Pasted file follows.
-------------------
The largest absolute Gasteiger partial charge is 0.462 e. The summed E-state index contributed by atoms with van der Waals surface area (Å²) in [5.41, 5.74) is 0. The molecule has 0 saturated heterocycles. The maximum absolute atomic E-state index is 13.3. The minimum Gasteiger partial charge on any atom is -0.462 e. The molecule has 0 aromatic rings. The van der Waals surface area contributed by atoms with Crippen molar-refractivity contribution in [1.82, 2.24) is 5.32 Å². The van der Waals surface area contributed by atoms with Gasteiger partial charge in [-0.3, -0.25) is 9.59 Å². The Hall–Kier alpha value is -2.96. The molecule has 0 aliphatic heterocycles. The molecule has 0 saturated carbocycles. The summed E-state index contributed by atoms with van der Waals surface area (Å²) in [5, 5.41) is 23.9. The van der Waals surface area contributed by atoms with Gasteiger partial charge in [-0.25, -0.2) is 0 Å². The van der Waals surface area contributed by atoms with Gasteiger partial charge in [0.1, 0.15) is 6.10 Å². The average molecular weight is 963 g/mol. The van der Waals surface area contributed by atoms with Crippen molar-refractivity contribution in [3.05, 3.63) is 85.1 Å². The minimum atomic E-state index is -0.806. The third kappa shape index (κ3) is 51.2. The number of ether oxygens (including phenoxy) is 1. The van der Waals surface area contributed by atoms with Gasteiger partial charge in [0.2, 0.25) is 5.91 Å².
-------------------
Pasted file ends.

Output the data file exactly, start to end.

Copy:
The largest absolute Gasteiger partial charge is 0.462 e. The summed E-state index contributed by atoms with van der Waals surface area (Å²) in [5.41, 5.74) is 0. The molecule has 0 saturated heterocycles. The maximum absolute atomic E-state index is 13.3. The minimum Gasteiger partial charge on any atom is -0.462 e. The molecule has 0 aromatic rings. The van der Waals surface area contributed by atoms with Crippen molar-refractivity contribution in [1.82, 2.24) is 5.32 Å². The van der Waals surface area contributed by atoms with Gasteiger partial charge in [-0.3, -0.25) is 9.59 Å². The Hall–Kier alpha value is -2.96. The molecule has 0 aliphatic heterocycles. The molecule has 0 saturated carbocycles. The summed E-state index contributed by atoms with van der Waals surface area (Å²) in [5, 5.41) is 23.9. The van der Waals surface area contributed by atoms with Gasteiger partial charge in [-0.25, -0.2) is 0 Å². The van der Waals surface area contributed by atoms with Gasteiger partial charge in [0.1, 0.15) is 6.10 Å². The average molecular weight is 963 g/mol. The van der Waals surface area contributed by atoms with Crippen molar-refractivity contribution in [3.05, 3.63) is 85.1 Å². The minimum atomic E-state index is -0.806. The third kappa shape index (κ3) is 51.2. The number of ether oxygens (including phenoxy) is 1. The van der Waals surface area contributed by atoms with Gasteiger partial charge in [0.2, 0.25) is 5.91 Å².